Here are our key takeaways from the abundance of emergency preparedness information that we found.
Build a strong neighborhood community during good times… Meet and talk to your neighbors about this. If possible, form a SNAP group. Identify those who can potentially assist others in an emergency and also identify people that potentially may need assistance. If your neighborhood has a Blockwatch program, this step will be easier. Collect items for a neighborhood emergency kit (or make note of who has them); at a minimum, it is helpful to have some fire extinguishers and a tool for shutting off gas meters.
Create an emergency plan and “Go Kits” for your household: Review your plan and restock your kits periodically. Keep your collected supplies up-to-date, seasonally appropriate, size appropriate (to accommodate growing kids) and accessible! Be sure you take precautions to keep your items DRY! Make sure they don’t overheat or freeze, as liquids can burst and other items can be ruined by temperature extremes. If you don’t have time to get prepared all at once, take small steps to make the task of collecting supplies more manageable.
Learn your way around and be observant: Travel different routes, familiarize yourself with each of the Emergency Communication Hubs, as well as the locations of public places, churches, schools, etc. This can help you identify potential resources or hazards. If you aren’t home when disaster strikes, you may need to find shelter somewhere else. If roads are closed, you may need to find alternate routes.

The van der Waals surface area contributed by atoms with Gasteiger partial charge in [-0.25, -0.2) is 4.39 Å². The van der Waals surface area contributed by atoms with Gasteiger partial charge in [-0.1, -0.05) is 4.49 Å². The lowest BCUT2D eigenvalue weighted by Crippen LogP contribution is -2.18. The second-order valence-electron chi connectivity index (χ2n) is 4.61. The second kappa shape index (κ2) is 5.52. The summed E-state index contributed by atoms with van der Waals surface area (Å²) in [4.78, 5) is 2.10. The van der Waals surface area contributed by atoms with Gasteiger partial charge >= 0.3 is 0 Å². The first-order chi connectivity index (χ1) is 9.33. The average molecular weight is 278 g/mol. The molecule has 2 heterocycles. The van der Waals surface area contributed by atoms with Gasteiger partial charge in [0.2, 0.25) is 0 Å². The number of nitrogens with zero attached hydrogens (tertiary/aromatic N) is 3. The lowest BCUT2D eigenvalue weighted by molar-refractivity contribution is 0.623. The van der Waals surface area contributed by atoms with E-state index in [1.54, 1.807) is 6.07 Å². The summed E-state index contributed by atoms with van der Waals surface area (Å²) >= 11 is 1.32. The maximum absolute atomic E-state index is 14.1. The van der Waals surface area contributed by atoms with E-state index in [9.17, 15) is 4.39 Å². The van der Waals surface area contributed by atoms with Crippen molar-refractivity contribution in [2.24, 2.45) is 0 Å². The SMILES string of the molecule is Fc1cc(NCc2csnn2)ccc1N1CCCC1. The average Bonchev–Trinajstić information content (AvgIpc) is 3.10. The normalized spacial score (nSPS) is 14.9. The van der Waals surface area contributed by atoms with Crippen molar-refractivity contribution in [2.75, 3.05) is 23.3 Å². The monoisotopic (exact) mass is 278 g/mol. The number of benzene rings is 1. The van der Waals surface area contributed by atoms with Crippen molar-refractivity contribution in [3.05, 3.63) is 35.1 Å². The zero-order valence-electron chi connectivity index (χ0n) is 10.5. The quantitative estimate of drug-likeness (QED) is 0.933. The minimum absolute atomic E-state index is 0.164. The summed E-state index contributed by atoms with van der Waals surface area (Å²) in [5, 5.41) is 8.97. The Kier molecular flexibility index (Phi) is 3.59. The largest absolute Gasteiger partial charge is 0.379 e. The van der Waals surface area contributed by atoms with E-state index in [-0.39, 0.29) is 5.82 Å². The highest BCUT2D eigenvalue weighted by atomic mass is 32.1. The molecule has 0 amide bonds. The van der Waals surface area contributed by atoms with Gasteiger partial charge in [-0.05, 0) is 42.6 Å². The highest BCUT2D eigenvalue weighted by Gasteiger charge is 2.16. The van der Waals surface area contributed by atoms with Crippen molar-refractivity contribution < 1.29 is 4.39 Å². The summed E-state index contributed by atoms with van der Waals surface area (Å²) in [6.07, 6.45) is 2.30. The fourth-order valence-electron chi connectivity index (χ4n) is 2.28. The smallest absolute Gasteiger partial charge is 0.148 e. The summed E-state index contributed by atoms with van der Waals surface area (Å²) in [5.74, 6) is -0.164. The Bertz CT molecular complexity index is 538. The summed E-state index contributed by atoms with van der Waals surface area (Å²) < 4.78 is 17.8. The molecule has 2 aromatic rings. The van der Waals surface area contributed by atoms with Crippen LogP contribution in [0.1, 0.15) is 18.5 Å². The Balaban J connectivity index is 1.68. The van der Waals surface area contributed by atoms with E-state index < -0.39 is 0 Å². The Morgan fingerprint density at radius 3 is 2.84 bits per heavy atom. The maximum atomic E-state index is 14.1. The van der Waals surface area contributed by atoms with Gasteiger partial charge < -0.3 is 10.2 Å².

Take steps to make your home and work environment safer: Strap water heaters, secure other heavy things that could fall and injure you, put latches on cupboards to keep the contents inside. Clear items away from stairways and doorways in case you need to quickly exit in the dark. Take a Home Hazards class (linked from our Training & Education page) to more quickly identify potential concerns. If possible, have older homes earthquake retrofitted.
Take steps to make your outdoor environment safer: Secure items that could fall during an earthquake or become airborne during a severe windstorm; secure recycle bins and trash containers so the contents stay contained and the containers don’t end up in the roads; make sure trees are trimmed to remove dead/weakened branches; keep drains clear so that rainwater runoff does not cause unnecessary damage.
Establish good day-to-day habits: Don’t let supplies of food or medications get too low before restocking; keep your car’s gas tank more than half full; if you have oil or wood heat, keep an adequate supply. Have some cash on hand; keep your collected “to go” supplies accessible. Always maintain the recommended supply of stored drinking water!
Stay informed! Learn about emergency preparedness! Pay attention to news reports about potential severe weather, road closures, and other unforeseen issues. Learn how to turn off gas and other utilities; be observant about where utility shutoffs are located. Be sure you revisit your emergency plans whenever you move to a new home or workplace. Being prepared for an emergency is an on-going process!